141 episodes

Outside's longstanding literary storytelling tradition comes to life in audio with features that will both entertain and inform listeners. We launched in March 2016 with our first series, Science of Survival, which was developed in partnership with PRX, distributors of the idolized This American Life and The Moth Radio Hour, among others. We have since expanded our show and now offer a range of story formats, including interviews with the biggest figures in sports, adventure, and politics, as well as reports from our correspondents in the field.

Outside Podcast Outside Podcast

    • Wilderness

Outside's longstanding literary storytelling tradition comes to life in audio with features that will both entertain and inform listeners. We launched in March 2016 with our first series, Science of Survival, which was developed in partnership with PRX, distributors of the idolized This American Life and The Moth Radio Hour, among others. We have since expanded our show and now offer a range of story formats, including interviews with the biggest figures in sports, adventure, and politics, as well as reports from our correspondents in the field.

    Is the Battle Over Nike’s Vaporfly Ruining Running?

    Is the Battle Over Nike’s Vaporfly Ruining Running?

    Over the past few years, the sport of running has been upended by a debate over shoe technology. It all began in early 2017, when Nike announced a prototype called the Vaporfly that was billed as improving a runner’s efficiency by 4 percent—a claim that was hard to believe until that spring, when Kenyan Eliud Kipchoge came seconds away completing a marathon in under two hours. The running community’s reaction was swift, with many claiming that the shoe wasn’t a breakthrough, it was a cheat. A lot has changed since then, with records at numerous distances being obliterated while other shoe brands look to duplicate the Vaporfly’s success, even as they call for new Nike prototypes to be banned. Today, even with the Olympics and other major athletic events postponed to prevent the spread of the coronavirus, the sport of running remains upside down, with the focus still on shoes instead of on who’s wearing them.Outside editor Chris Keyes speaks with our Sweat Science columnist, Alex Hutchinson, about how we got here and what it all means for the future of the sport.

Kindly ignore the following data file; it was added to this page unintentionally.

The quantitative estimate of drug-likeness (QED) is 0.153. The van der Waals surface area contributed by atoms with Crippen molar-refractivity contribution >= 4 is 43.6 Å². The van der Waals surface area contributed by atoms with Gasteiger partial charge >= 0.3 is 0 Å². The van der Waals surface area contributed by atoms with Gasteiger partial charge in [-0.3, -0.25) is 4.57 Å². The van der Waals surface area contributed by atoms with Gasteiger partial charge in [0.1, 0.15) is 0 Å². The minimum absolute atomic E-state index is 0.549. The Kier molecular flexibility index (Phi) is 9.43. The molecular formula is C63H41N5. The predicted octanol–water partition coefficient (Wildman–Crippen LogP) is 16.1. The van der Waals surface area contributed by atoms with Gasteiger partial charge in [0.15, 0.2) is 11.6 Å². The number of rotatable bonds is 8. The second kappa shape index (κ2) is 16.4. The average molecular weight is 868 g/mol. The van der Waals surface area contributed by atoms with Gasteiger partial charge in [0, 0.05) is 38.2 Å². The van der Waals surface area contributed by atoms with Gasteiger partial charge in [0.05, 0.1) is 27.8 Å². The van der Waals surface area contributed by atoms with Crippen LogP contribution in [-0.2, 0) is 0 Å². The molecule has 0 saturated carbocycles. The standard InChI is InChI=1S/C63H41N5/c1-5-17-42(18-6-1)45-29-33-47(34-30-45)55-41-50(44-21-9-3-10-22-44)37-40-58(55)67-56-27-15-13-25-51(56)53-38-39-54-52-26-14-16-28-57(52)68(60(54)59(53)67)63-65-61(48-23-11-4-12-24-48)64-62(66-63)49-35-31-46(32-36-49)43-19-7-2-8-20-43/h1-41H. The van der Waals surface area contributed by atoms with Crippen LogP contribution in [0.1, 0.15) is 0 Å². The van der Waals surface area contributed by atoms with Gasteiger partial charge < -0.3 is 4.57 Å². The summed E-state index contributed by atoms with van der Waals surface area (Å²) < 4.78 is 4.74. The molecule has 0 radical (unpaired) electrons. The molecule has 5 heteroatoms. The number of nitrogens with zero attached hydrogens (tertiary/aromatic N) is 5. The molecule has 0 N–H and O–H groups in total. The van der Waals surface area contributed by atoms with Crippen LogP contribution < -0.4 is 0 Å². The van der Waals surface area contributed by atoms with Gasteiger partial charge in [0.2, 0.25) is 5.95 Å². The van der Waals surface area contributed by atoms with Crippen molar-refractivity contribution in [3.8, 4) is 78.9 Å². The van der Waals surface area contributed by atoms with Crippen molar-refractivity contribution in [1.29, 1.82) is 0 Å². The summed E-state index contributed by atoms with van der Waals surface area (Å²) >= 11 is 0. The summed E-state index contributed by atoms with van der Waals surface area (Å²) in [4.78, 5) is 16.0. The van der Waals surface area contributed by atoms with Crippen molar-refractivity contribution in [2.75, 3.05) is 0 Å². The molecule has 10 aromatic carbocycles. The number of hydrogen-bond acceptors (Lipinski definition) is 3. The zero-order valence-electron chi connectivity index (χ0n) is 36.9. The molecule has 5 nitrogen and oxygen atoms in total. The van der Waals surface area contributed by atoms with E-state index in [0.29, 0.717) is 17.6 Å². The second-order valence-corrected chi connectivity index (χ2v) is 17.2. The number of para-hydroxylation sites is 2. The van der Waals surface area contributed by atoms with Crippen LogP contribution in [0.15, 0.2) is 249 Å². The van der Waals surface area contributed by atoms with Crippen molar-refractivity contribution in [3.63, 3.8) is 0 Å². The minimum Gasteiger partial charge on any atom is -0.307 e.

• 39 min
    An Unsettling Crime at the Top of the World

    An Unsettling Crime at the Top of the World

    In the isolated Norwegian archipelago of Svalbard, some 800 miles from the North Pole, the tiny town of Longyearben is the kind of place where people go to start their lives over. With brightly colored homes laid out neatly against a mountainous backdrop, it seems out of a fairytale. There’s almost no crime, so residents leave their front doors unlocked and their keys in the car. In the surrounding Arctic wilderness are abundant polar bears, arctic foxes, and reindeer. But when an eerie crime happened in the frozen winter darkness, it brought home a harsh reality: in the modern world, trouble always finds you.

    • 33 min
    When 18 Tigers Were Let Loose in Zanesville, Ohio

    When 18 Tigers Were Let Loose in Zanesville, Ohio

    Now here’s a mind-boggling fact: there are more tigers in captivity in the United States right now than all of the wild tigers in the world combined. This is due to loopholes in the laws governing big-cat ownership in this country—and it’s a dangerous problem. Besides tigers, people keep lions, cougars, leopards, and other big cats as pets. It’s not great for the cats that are locked in cages and basements, but it’s really not great for the people nearby when, inevitably, those cats get out. Because then what do you do? Today, we have the story of what police officers were forced to do when a man named Terry Thompson let loose 18 tigers, 17 lions, 8 bears, and a handful of other animals, and then shot himself. Nine years later, not much has changed in the way of regulation. It’s the first episode of a powerful four-part series from Longreads called Cat People that is coproduced by former Outside Podcast host Peter Frick-Wright.